The Open School network is growing — and our Regional Leaders are here to support your Chapter whether you’re a start-up or well-established.
What do Regional Leaders
do? They’re long-time members of the Open School who can help Chapters on a one-to-one basis. Try them out when you have questions about planning events, finding resources in the Open School, connecting with other Chapters in your region, or brainstorming activities for your Chapter.
To highlight the expertise of our Regional Leaders, we’re bringing you the "Meet a Regional Leader" series on this blog. So far, we’ve heard from Jo Inge Myhre, MD, who supports Continental Europe from Oslo, Norway, and Andy Carson-Stevens, MD, who supports the UK and Ireland. Last week, we met Valerie Pracilio, who is one of two Regional Leaders in the Northeast. Today, we're featuring her counterpart Dr. Ross Hilliard,
an attending physician in General Internal Medicine at Brown University. Say hello to Ross at firstname.lastname@example.org.
OS: Why did you go
into health care?
Ross: I was always interested in the sciences, and was
fascinated when I first learned about cardiac physiology. After exploring basic science research, I
realized that I was most fulfilled when working with people, especially if I
had the ability to help them. This is the most important element of my
profession: the ability to build relationships and help people, especially in
the most difficult periods of their lives.
OS: Why does quality
improvement matter to you?
Ross: Almost all health professionals are witnesses to a
severe adverse patient event at some point in their career. I witnessed mine
early in my medical school training. An otherwise healthy patient in his 40s was
admitted for pneumonia, and should have been placed on a medication to prevent blood
clots, but at that point, the system relied on the physician to remember to
order it. The patient died from a completely preventable fatal pulmonary
embolism — a blood clot in the lungs. That experience has proven to be a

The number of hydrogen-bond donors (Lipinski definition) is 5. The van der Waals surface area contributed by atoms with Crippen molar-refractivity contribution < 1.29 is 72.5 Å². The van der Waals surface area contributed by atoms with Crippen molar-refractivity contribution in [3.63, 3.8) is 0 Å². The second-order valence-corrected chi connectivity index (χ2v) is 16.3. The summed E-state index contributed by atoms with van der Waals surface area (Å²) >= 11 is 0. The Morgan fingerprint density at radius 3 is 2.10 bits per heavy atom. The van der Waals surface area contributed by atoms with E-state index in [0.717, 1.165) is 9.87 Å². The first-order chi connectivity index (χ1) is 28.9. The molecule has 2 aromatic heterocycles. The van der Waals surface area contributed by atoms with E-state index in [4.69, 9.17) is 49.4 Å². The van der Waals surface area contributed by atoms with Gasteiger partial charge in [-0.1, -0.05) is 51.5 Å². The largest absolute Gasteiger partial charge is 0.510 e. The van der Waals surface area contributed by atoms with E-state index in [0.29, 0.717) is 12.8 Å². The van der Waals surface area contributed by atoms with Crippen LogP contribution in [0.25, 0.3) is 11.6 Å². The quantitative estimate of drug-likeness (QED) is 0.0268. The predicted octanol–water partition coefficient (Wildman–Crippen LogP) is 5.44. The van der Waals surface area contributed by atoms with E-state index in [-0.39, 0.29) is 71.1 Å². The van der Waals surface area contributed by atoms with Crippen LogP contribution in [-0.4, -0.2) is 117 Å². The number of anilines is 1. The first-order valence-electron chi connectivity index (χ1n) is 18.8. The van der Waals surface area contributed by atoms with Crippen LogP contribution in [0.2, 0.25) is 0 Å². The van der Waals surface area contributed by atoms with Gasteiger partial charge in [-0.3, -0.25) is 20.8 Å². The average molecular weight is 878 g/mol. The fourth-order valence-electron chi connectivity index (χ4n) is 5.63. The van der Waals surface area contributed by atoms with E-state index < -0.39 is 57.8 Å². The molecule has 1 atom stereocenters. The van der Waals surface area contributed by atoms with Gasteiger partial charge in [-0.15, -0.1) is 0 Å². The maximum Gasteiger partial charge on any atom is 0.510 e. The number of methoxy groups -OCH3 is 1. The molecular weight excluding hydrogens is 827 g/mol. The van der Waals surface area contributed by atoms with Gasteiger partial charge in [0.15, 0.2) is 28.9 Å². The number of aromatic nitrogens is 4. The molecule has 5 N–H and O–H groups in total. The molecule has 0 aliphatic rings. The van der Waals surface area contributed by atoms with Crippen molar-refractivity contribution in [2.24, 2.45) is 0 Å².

centering experience for me, and has driven my work with IHI and the Open
School, as well as within my own hospital system. Health professionals are
human beings working in an imperfect system, and I feel we all have an
obligation to improve these systems so we are able to provide the care we would
all like to give every day. As I moved through my training and into my career,
I realized I have an opportunity to have meaningful impact on our system
through informatics, and this is now a core focus of mine.
OS: What was your
best moment with the Open School community?
Ross: As we were starting the IHI Open School Chapter at the
University of South Carolina, the Chapter hosted an event to introduce students
of multiple health professions to a local health system’s efforts to improve
the patient flow in their Emergency Department. Over the course of the evening,
students worked together to identify unnecessary steps, needless delays, and
opportunities for improvement. Listening
to their ideas and findings was profound, and remains a reminder to me of the
power that students and trainees have to make sweeping, positive change in
health care systems.
OS: Tell us something
that most people don’t know about you.
Ross: I performed in musical theater growing up, and I
continue to enjoy it as a member of the audience now.
OS: What one piece of
advice would you give a new Chapter?
Ross: Don’t underestimate the value that can be gained by
reaching out to students and practitioners in different health professions. An
interdisciplinary group allows your Chapter’s efforts to expand rapidly. Also, use the tools shared by the IHI Open
School; You can learn a great deal by hearing from Chapters around the country
and the globe. I’d be remiss if I didn’t encourage Chapters to reach out to
their Regional Leaders for support — we’re here to help!